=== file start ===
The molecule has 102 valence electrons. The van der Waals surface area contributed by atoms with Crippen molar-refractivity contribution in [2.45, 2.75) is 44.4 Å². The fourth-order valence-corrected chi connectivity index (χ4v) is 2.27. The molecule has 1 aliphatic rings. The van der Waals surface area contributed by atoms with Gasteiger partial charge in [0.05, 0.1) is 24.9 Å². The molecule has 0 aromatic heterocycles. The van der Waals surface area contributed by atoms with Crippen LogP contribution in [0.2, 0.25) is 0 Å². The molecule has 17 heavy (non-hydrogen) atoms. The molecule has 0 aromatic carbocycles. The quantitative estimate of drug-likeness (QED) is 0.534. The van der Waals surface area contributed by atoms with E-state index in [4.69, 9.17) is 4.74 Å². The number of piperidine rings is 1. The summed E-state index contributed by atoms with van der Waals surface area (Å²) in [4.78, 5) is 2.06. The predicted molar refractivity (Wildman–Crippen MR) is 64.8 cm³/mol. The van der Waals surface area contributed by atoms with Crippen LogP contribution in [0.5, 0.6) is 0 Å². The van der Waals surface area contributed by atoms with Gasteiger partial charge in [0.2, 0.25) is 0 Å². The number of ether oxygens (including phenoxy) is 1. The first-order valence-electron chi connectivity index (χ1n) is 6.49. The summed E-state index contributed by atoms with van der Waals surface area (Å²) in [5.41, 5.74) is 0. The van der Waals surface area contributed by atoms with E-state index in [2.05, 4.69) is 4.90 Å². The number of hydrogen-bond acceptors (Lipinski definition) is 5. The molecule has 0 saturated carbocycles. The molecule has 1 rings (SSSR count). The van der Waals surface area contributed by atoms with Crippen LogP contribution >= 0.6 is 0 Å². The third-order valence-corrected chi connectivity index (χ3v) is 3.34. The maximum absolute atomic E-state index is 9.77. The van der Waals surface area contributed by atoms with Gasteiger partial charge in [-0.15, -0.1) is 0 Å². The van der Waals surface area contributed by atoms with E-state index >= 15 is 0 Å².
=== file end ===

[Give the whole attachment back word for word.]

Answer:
The molecule has 102 valence electrons. The van der Waals surface area contributed by atoms with Crippen molar-refractivity contribution in [2.45, 2.75) is 44.4 Å². The fourth-order valence-corrected chi connectivity index (χ4v) is 2.27. The molecule has 1 aliphatic rings. The van der Waals surface area contributed by atoms with Gasteiger partial charge in [0.05, 0.1) is 24.9 Å². The molecule has 0 aromatic heterocycles. The van der Waals surface area contributed by atoms with Crippen LogP contribution in [0.2, 0.25) is 0 Å². The molecule has 17 heavy (non-hydrogen) atoms. The molecule has 0 aromatic carbocycles. The quantitative estimate of drug-likeness (QED) is 0.534. The van der Waals surface area contributed by atoms with E-state index in [4.69, 9.17) is 4.74 Å². The number of piperidine rings is 1. The summed E-state index contributed by atoms with van der Waals surface area (Å²) in [4.78, 5) is 2.06. The predicted molar refractivity (Wildman–Crippen MR) is 64.8 cm³/mol. The van der Waals surface area contributed by atoms with Crippen LogP contribution in [0.5, 0.6) is 0 Å². The van der Waals surface area contributed by atoms with Gasteiger partial charge in [0.2, 0.25) is 0 Å². The number of ether oxygens (including phenoxy) is 1. The first-order valence-electron chi connectivity index (χ1n) is 6.49. The summed E-state index contributed by atoms with van der Waals surface area (Å²) in [5.41, 5.74) is 0. The van der Waals surface area contributed by atoms with E-state index in [2.05, 4.69) is 4.90 Å². The number of hydrogen-bond acceptors (Lipinski definition) is 5. The molecule has 0 saturated carbocycles. The molecule has 1 rings (SSSR count). The van der Waals surface area contributed by atoms with Crippen LogP contribution >= 0.6 is 0 Å². The third-order valence-corrected chi connectivity index (χ3v) is 3.34. The maximum absolute atomic E-state index is 9.77. The van der Waals surface area contributed by atoms with Gasteiger partial charge in [-0.15, -0.1) is 0 Å². The van der Waals surface area contributed by atoms with E-state index >= 15 is 0 Å².